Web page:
The New COVID 'Cure' is Untested, Says Doctor
The scientific method is a very important aspect to biomedical research. From hypothesis, testing, to conclusion, science must have ways to take an idea and test if that idea can help people. The medical system relies heavily on this type of research. Testing if drugs or therapies can help eradicate disease or improve a patient's life is an integral part of pushing science and medicine forward. This is often at odds with the world of business, or of public opinion as there is often a desire to come to conclusions quickly especially if there is major need that must be met.
This is playing out in the public realm right now regarding Regneron's experimental drug that was given to the President over the weekend. (Read on, and to get through this pandemic at your healthiest, don't miss these Sure Signs You've Already Had Coronavirus.)
The Drug Is Still Experimental
The biotechnology company behind the drug has just applied to the US Food and Drug Administration for emergency authorization. "Under our agreement with the U.S. government for the initial doses of REGN-COV2, if an EUA is granted the government has committed to making these doses available to the American people at no cost and would be responsible for their distribution," a statement on their website said. "At this time, there are doses available for approximately 50,000 patients, and we expect to have doses available for 300,000 patients in total within the next few months.
The use of the drug on the President was experimental, and although no deleterious outcomes seem to have occurred, the benefit still needs to be tested. In theory, it is an obvious choice of antibodies to attack the virus. It blocks the virus's ability to enter the cells of the patient, which minimizes the patient's symptoms and should speed recovery. The concern is that theory does not always lead to a viable, safe drug. The ability for a drug to undergo randomized controlled trials where it is tested against a placebo is an important step in determining its success. There are countless variables that must be accounted for such as age, gender, medical problems, even when a medication is administered that can skew the outcomes of a drug either positively or negatively.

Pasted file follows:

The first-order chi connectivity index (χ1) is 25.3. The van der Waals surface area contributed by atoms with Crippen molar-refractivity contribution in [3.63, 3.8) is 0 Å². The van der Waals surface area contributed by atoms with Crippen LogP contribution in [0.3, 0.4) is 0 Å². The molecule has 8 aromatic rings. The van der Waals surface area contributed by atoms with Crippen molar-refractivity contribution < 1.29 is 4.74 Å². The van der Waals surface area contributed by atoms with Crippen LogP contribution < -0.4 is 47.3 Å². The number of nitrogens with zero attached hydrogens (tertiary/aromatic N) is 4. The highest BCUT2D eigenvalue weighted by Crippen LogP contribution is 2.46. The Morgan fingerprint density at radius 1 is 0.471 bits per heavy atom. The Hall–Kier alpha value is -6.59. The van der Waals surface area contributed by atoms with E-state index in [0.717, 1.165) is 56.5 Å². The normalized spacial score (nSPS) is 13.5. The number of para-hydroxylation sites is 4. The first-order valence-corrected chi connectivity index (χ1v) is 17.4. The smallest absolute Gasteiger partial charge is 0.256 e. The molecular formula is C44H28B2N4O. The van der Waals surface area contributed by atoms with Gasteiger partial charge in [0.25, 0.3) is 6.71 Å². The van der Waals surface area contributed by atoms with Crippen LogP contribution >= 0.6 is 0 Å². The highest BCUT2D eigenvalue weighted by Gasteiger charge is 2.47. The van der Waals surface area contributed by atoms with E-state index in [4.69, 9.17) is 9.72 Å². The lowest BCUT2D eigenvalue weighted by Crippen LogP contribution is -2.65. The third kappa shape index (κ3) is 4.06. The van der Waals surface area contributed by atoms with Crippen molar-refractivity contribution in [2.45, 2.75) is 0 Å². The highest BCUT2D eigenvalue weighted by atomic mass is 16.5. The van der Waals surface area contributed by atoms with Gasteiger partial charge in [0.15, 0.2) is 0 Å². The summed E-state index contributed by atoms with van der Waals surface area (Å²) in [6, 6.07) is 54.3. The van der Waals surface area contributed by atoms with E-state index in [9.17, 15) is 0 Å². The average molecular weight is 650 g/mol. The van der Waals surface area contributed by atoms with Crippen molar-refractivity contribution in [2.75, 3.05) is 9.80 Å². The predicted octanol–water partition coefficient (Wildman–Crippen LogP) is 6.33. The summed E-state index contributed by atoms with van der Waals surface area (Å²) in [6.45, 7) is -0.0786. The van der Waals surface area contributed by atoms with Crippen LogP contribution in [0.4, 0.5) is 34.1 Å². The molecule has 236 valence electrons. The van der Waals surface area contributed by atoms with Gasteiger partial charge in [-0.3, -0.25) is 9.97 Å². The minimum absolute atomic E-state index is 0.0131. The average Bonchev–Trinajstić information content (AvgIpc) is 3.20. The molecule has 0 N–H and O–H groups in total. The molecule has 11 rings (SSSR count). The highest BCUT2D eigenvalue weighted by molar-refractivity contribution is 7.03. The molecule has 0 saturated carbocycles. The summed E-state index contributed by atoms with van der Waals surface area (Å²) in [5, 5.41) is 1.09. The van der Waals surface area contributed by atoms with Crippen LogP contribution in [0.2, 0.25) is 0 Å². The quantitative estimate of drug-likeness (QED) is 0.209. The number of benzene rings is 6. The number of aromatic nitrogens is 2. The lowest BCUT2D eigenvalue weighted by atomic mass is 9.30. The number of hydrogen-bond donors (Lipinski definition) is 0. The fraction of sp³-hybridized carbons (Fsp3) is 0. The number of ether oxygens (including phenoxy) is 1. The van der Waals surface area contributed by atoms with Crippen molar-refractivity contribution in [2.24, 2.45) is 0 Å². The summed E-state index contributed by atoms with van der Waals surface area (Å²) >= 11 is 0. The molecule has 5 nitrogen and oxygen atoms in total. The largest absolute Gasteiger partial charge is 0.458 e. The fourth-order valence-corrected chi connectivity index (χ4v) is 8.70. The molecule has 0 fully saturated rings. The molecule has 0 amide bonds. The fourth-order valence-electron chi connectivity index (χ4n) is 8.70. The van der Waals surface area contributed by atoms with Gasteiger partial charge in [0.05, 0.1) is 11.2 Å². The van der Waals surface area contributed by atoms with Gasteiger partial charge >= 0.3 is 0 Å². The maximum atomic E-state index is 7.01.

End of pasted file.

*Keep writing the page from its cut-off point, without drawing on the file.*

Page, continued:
The Jury Is Out
The fact that Regeneron's REGN-COV2 had a beneficial outcome for one patient, albeit a very important patient, does not mean the drug is a success. It also must be said that if it did not work on the President, it does not mean it is a failure. The scientific method does not make determinations of efficacy based on one patient, but on statistical calculations of a large group of patients.
Given the fact that the REGN-COV2 is still being tested, it could be said that it is unfair to the drug manufacturer and the physicians and patients enrolled in the studies across the country to put such emphasis on the drug at present. Efforts, such as giving the drug free of charge, could artificially push it through to market. This may force it to bypass the necessary pathways to ensure its safety, which could prove detrimental to the drug itself. If a small problem cannot be dealt with before large scale administration, a small problem that could be fixed may be interpreted as a complete failure. Even if REGN-COV2 is the answer to the COVID-19 crisis, only after exhaustive research will the healthcare community give its full fledged support.
As for yourself, try to avoid COVID in the first place, and to get through this pandemic at your healthiest, don't miss these 35 Places You're Most Likely to Catch COVID.